How My Life Has Changed Since Losing My Best Friend To Cancer
It doesn’t get easier; time doesn’t heal these types of wounds. People will try to tell you it’ll get better. You can’t fault them for being full of sh*t because they don’t have anything else to say.
They can’t tell you you’ll have days where all you'll want to do is crawl into the dirt. There will be days where you'll leave 18 voicemails to a phone that hasn’t been used in years. There will be nights where sleep is impossible, as you live life in flashbacks to the moment you got the news.
There is no assuaging the pain of someone who has just lost a loved one to cancer.
You can tell me it’ll get better until you’re blue in the face, but the reality of the situation is, I still have the same feelings I did the night I was told my best friend had lost her battle with Leukemia.
No matter how much I age, I’ll always be that 15-year-old sobbing mess, collapsing to her kitchen floor and refusing to get up for 12 hours.
It doesn’t get easier, but you get stronger. You learn to field the pain with peace. You learn to find hope in the mundane.
It’s been five years since I lost my best friend, Sonia. Five years of empty answers and crying, of doubting God and questioning what kind of world lets someone so pure of heart suffer from such a selfish disease.
The harsh reality of time is it keeps going, even if you don’t want to. You are given 24 hours each day to decide how you want to live. Life is the ultimate “Choose Your Own Adventure” game.
I chose to not let my best friend’s memory fade. I chose to take the kind and loving qualities she possessed and spread them, to live a life inspiring other patients and survivors.
Through the Leukemia and Lymphoma Society’s “Light the Night” walk, I created "Team Sonia." This not only helped me heal, but also helped the hundreds of others who are searching for a day without cancer.
In what felt like the blink of an eye, I went from a team captain to a member of the walk’s executive board.
As my scope broadened, so did the people I was able to help. I had my share of “aha” moments, where I sat back and believed that, just maybe, I was supposed to be doing this.
I was no longer just fundraising. I was lobbying, finding sponsorships and planning events. The happiness was bittersweet, but it was still happiness.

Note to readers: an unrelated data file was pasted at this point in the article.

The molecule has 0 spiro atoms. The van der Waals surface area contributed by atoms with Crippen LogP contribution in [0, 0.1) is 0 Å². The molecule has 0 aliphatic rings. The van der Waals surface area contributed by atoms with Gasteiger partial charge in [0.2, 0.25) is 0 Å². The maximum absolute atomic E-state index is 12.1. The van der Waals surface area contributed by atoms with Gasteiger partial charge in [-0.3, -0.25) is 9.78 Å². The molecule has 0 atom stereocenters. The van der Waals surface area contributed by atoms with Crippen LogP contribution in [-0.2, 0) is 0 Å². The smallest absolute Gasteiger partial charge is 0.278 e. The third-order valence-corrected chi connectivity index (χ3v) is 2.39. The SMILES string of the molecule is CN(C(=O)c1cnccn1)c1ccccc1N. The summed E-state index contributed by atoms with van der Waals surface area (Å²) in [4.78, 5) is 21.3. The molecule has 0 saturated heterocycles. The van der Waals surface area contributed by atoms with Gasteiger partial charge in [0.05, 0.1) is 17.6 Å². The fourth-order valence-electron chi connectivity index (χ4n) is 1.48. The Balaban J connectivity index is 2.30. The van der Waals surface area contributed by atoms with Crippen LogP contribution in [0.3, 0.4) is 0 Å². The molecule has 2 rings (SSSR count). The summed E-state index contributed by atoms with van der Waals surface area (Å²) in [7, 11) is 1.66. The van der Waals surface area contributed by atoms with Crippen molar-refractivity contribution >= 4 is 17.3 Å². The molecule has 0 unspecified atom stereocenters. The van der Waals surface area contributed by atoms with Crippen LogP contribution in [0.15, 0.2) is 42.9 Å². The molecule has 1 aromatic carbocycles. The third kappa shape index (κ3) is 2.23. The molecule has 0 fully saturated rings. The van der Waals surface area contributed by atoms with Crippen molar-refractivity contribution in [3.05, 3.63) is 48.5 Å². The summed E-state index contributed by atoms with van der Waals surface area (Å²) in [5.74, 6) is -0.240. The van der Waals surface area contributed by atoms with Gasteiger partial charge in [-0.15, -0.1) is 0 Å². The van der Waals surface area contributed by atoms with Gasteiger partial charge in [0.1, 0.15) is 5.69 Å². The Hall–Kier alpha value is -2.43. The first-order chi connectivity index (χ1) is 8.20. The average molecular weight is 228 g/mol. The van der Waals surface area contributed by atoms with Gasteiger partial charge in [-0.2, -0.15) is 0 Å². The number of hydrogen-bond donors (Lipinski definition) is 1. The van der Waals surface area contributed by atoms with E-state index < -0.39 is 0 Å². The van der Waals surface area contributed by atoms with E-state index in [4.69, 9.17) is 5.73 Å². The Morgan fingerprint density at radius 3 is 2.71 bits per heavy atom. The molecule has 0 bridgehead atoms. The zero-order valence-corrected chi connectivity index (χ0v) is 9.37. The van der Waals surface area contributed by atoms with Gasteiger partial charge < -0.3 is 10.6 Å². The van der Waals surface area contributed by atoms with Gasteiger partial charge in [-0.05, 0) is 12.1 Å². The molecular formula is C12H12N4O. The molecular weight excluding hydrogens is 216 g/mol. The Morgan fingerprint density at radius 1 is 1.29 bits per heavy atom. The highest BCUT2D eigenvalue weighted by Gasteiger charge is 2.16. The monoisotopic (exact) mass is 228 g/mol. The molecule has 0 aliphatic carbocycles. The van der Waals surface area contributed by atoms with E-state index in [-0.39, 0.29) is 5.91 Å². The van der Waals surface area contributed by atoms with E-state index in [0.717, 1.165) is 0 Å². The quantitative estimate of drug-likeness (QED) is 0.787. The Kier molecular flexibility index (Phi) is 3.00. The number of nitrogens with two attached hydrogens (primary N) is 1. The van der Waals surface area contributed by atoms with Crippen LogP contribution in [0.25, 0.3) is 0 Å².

But there are moments weaker than others, moments when the walls crumble and you allow yourself to fall to pieces for a little bit. They appear in the most covert of ways. The memory of a loved one sneaks in unannounced and sticks to your brain.
You notice the little qualities she had, but in someone else. You never realized how much you missed them. Then, they become all you can in see in this person.
Suddenly, they’re not that person anymore: They’re her coming back to you.
But then, you hate yourself in more ways than one. Not only did you try to fully change someone else to fit your needs, you tried to replace her. Suddenly, your emotions are one big bundle of knots you can’t seem to untangle.
So, you settle with anger being crossed with lust and sadness being overlapped with short bursts of ecstasy. You keep pawing at this mess of knots, and in doing so, you’re pulling yourself in 10,000 directions and stretching your state of mind even thinner than it was four seconds ago.
Who is the only person who has ever sat with you and worked all night to unravel the chaos, with the patience of a saint?
Oh, right. Her.
I spent a lot of time feeling guilty. I guess that’s a byproduct of regret, the constant parade of “shouldas and “couldas," trying to imagine doing the impossible was an option.
I harped on how many times I didn’t tell my best friend I loved her. I think of all the missed opportunities I could have reminded her how much she meant to me. It sounds foolish to think this would have changed the outcome, but I was at a loss.
The sadness never really goes away.
We wear it on our bodies in our own unique ways. To some, it is the comfort of a large sweater. To others, it is the delicate necklace they never take off. I understand the appeal in wrapping myself up in the special type of agony.
If you can remember the pain, you can remember the person. I’ve always been afraid of forgetting. Forgetting the way her laugh sounded, how she’d toss her hair when she was trying to make a point and the look I’d get when I did something outlandishly stupid.
Yet, I grapple with those recollections, becoming saturated with sadness.
My best friend picked me up from the rubble, and showed me what I could build with it. In the subtlest of ways, she showed me what it meant to be a compassionate being.
So, instead of worshipping this phantom of heartbreak and loss that has followed me for so long, I choose to embrace the memories of what was. I choose to be unapologetically enchanted by the lovely girl with the raven black hair, who helped me view life though a lens of extraordinary possibility.